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What do you do when you want to use a gem for development/testing that you don't want to force other devs to use? Right now I have

begin
  require 'redgreen'
rescue LoadError
end

in test_helper.rb and no gem config, but that seems like a clumsy approach, albeit a functional one. I'd like to do something like the following:

config.gem "redgreen", :optional => true

Any other suggestions? Or should I just vendor those pretty superficial gems...?

EDIT

To be clear, I am only talking about those specific gems, like redgreen, which aren't actually used in the functional code, but only in the coding process. There is no need to vendor these at all, except to avoid the conditional require.

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7 Answers 7

up vote 2 down vote accepted

I answered a similar question of my own here

User-level bundler Gemfile

One way to do this is to create different environments

group :scott do 
end

Then

bundle --with-env=scott

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Thanks for your answer. Wouldn't this alter the Gemfile.lock so that I have to re-bundle before pushing? –  Eric Hu Nov 15 '11 at 5:22
    
Good question - yes it alters Gemfile.lock. But I don't think thats a problem. For example, when you add rspec in test mode that's added to the gemfile.lock but it doesn't affect prod –  Scott Schulthess Nov 15 '11 at 15:36
    
It's an issue for Heroku users such as myself, since Gemfile.lock just lists all gems the machine depends on without separating them into dev/production/test. Heroku throws an error when the uploaded Gemfile.lock doesn't match its current version. Deploying this way means that I have to bundle install -with-env=production every time before pushing to production, and bundle install prior to pushing to our dev repo (otherwise my coworkers would have to bundle install after pulling to get shared dev/test gems into Gemfile.lock) –  Eric Hu Nov 15 '11 at 21:51
    
1  
"Using the "test" group in this case allows you to specify the gems that are needed to test your application. Since you won’t need these gems in production, you can speed up installation by ignoring the "test" group. Bundler provides this ability through the --without option: bundle install --without test You can currently access this functionality on Heroku by setting the BUNDLE_WITHOUT config var in your application." –  Scott Schulthess Nov 17 '11 at 21:46

Gems that are specific to your development environment should be installed in your gemset or local gems, but not in the Gemfile.

A classic example is the ruby-debug-base19x which Rubymine needs for debugging. This is installed in your local gemset, but not in the Gemfile because not all coders use Rubymine.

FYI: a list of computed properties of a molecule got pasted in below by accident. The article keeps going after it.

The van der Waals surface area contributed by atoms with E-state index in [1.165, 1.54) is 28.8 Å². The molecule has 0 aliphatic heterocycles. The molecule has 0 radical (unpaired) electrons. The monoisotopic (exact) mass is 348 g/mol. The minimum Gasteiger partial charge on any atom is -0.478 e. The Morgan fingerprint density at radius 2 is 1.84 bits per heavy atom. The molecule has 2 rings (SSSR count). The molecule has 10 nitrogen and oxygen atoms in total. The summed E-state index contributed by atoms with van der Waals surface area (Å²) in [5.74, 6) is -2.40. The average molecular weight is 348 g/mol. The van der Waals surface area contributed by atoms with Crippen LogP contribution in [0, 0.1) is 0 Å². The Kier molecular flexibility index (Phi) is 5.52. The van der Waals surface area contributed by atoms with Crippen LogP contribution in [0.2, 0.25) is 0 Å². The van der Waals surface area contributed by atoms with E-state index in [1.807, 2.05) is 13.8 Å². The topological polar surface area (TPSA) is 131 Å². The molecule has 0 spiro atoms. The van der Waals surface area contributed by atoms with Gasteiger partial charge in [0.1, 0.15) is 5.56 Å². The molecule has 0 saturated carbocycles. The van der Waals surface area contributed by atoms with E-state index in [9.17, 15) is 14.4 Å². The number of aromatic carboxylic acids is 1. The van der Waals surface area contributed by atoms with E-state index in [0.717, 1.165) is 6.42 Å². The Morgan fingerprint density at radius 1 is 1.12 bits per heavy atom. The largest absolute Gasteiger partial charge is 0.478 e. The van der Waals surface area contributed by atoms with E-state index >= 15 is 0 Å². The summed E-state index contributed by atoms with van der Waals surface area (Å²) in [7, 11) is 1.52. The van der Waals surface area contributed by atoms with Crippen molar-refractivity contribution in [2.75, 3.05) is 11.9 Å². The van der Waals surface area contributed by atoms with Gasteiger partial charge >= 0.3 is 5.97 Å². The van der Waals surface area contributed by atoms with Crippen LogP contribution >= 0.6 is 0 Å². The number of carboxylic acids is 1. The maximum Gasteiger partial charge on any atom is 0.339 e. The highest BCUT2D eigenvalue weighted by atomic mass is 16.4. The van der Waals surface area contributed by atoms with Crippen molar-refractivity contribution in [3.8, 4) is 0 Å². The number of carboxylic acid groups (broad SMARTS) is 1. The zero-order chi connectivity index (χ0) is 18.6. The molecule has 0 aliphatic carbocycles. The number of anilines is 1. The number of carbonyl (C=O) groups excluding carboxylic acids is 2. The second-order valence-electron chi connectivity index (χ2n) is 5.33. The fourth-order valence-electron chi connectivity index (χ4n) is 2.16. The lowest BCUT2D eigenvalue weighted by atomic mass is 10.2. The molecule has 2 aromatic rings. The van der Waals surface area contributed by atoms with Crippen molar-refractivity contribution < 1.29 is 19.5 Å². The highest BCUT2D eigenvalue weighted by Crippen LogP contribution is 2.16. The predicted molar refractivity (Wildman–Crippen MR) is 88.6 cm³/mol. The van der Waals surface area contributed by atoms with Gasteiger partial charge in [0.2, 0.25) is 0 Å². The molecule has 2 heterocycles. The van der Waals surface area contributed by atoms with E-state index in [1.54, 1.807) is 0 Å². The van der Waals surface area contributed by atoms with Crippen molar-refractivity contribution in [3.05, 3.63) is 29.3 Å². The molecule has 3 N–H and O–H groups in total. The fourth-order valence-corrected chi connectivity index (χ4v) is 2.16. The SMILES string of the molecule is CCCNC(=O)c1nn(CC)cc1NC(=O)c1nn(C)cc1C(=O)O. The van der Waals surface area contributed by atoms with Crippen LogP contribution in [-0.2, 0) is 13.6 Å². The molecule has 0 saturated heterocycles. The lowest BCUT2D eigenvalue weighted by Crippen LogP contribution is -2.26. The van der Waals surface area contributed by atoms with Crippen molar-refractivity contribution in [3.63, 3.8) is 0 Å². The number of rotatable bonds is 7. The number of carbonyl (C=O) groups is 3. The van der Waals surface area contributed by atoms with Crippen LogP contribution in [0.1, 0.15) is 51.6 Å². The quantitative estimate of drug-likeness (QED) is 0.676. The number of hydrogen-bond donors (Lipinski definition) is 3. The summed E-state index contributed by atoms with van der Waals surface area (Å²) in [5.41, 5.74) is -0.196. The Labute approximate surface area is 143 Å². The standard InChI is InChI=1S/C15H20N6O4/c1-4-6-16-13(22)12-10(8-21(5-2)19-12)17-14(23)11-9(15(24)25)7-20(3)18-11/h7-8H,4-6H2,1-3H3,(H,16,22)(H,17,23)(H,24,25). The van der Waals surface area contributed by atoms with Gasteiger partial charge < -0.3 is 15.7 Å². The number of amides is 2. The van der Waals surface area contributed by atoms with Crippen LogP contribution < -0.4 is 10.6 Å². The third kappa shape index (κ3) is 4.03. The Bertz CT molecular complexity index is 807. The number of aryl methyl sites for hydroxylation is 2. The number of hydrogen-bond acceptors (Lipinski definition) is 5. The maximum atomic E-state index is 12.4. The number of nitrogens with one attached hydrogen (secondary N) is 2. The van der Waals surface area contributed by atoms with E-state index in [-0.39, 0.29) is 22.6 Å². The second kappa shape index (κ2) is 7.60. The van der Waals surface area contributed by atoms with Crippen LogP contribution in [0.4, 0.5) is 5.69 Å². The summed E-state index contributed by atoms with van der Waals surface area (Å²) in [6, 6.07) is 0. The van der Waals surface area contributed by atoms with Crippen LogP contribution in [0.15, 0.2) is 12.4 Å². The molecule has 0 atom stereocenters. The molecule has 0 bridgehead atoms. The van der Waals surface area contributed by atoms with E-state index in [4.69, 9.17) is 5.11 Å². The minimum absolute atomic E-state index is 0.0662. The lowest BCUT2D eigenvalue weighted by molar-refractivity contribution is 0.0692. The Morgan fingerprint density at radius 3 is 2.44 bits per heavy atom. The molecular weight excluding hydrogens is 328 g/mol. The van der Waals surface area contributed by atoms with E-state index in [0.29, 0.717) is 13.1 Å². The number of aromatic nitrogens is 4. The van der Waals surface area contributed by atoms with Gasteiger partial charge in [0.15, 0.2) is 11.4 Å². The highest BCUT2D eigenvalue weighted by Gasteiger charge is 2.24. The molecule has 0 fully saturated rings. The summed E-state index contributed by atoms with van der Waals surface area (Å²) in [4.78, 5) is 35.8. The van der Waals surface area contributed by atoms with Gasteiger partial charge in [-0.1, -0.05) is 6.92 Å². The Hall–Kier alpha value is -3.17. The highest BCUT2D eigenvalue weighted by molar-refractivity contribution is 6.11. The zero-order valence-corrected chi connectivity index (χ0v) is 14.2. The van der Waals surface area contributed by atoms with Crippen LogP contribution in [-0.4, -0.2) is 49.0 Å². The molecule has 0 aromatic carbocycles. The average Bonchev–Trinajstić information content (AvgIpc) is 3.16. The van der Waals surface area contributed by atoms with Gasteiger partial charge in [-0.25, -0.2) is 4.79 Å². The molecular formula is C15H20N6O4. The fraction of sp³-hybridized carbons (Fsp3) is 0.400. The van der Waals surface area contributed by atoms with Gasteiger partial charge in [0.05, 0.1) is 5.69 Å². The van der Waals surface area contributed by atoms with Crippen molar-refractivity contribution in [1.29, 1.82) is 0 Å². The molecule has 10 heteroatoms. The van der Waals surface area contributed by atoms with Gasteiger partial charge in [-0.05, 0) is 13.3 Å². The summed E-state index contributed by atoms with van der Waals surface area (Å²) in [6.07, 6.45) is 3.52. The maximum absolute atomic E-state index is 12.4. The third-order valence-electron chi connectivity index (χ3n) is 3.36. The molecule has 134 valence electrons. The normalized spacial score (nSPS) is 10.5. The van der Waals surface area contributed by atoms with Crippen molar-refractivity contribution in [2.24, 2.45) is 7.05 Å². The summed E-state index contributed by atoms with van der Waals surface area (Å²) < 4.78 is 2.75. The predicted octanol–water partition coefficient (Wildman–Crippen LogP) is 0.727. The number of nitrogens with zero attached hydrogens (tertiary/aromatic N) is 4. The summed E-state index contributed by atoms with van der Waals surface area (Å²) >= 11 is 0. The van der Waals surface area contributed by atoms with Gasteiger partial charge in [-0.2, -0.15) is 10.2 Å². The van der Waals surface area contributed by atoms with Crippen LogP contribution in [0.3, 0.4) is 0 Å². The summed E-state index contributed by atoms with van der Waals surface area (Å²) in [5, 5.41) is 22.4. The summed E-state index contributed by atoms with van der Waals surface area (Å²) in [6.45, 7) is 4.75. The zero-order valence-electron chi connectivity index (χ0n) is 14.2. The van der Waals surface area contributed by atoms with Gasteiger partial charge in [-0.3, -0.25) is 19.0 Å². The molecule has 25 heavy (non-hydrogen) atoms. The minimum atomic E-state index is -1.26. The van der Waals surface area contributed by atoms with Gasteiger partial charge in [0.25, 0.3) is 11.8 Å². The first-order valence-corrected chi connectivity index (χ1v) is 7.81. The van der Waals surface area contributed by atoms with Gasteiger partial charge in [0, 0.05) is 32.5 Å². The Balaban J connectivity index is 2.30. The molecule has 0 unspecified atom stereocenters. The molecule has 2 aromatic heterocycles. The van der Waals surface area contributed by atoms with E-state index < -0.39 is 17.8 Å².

[EDIT]

Indeed, everything is run in the context of the bundle, and outside gems are not reachable. There do exist some workarounds indeed. Most of them are dirty :)

I found a lot of good solutions in this bundler issue.

The nicest solution was to add this to your .irbrc :

# Add all gems in the global gemset to the $LOAD_PATH so they can be used even
# in places like 'rails console'. 
if defined?(::Bundler)   
  global_gemset = ENV['GEM_PATH'].split(':').grep(/ruby.*@global/).first 
  if global_gemset
    all_global_gem_paths = Dir.glob("#{global_gemset}/gems/*")
    all_global_gem_paths.each do |p|
      gem_path = "#{p}/lib"
      $LOAD_PATH << gem_path
    end   
  end 
end

require 'irb/completion' 
require 'rubygems' 
require 'wirble'

Wirble.init 
Wirble.colorize

If you then install wirble to the global gemset, it can then be found. Original source: https://gist.github.com/794915

Hope this helps.

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This is the behavior I see: 1. gem install wirble (installed to project RVM gemset). 2. rails console (wirble not loaded) 3. gem list (from within console, wrapped in backticks--wirble not shown 4. exit and gem list from CLI: wirble shown. Perhaps RVM can be configured to sidestep this. If you can figure that out the bounty is yours –  Eric Hu Nov 10 '11 at 22:16
    
I see what you mean. I found a working solution, hope it can help you as well. –  nathanvda Nov 11 '11 at 10:47
    
This works for me. I'm running into an IRB specific issue with the wirb gem, but that could be setup-specific. I'm going to wait until the last 24 hours to award the bounty, just in case some super-clean non-obvious solution comes up. –  Eric Hu Nov 15 '11 at 5:24
    
Bundler groups is exactly what we need for Development dependencies. –  phil pirozhkov Nov 16 '11 at 8:40

In my opinions this is what environments are for. Fortunately there is also a way provided to do it with what is in your Gemfile, this is also how rails use it: groups

Pretty much use the environments the same way rails use it. Here is what you could find in your Gemfile:

group :test do
  # Pretty printed test output
  gem 'turn', :require => false
end

And here is what you can find in your config/application.rb

Bundler.require(:default, Rails.env) if defined?(Bundler) 

All you would need to do is to change your local environment settings and the others working with you won't be affected unless they decide to. Everything gets committed and nothing gets lost.

Here some links : http://yehudakatz.com/2010/05/09/the-how-and-why-of-bundler-groups/ http://gembundler.com/groups.html